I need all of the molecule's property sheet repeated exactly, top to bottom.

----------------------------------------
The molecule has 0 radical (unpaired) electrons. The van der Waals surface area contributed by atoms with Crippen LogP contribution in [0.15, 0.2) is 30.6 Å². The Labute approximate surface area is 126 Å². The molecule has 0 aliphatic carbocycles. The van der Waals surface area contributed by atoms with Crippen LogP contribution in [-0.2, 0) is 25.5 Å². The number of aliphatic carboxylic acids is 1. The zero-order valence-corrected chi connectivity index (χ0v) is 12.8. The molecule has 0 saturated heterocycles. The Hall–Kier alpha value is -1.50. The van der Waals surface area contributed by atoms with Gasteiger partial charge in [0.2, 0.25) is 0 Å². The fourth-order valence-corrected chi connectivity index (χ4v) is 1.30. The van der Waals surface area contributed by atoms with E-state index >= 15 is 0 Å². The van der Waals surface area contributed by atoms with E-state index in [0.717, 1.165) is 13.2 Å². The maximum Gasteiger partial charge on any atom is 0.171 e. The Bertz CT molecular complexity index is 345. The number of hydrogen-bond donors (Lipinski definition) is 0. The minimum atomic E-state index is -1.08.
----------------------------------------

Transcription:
The molecule has 0 radical (unpaired) electrons. The van der Waals surface area contributed by atoms with Crippen LogP contribution in [0.15, 0.2) is 30.6 Å². The Labute approximate surface area is 126 Å². The molecule has 0 aliphatic carbocycles. The van der Waals surface area contributed by atoms with Crippen LogP contribution in [-0.2, 0) is 25.5 Å². The number of aliphatic carboxylic acids is 1. The zero-order valence-corrected chi connectivity index (χ0v) is 12.8. The molecule has 0 saturated heterocycles. The Hall–Kier alpha value is -1.50. The van der Waals surface area contributed by atoms with Gasteiger partial charge in [0.2, 0.25) is 0 Å². The fourth-order valence-corrected chi connectivity index (χ4v) is 1.30. The van der Waals surface area contributed by atoms with E-state index >= 15 is 0 Å². The van der Waals surface area contributed by atoms with E-state index in [0.717, 1.165) is 13.2 Å². The maximum Gasteiger partial charge on any atom is 0.171 e. The Bertz CT molecular complexity index is 345. The number of hydrogen-bond donors (Lipinski definition) is 0. The minimum atomic E-state index is -1.08.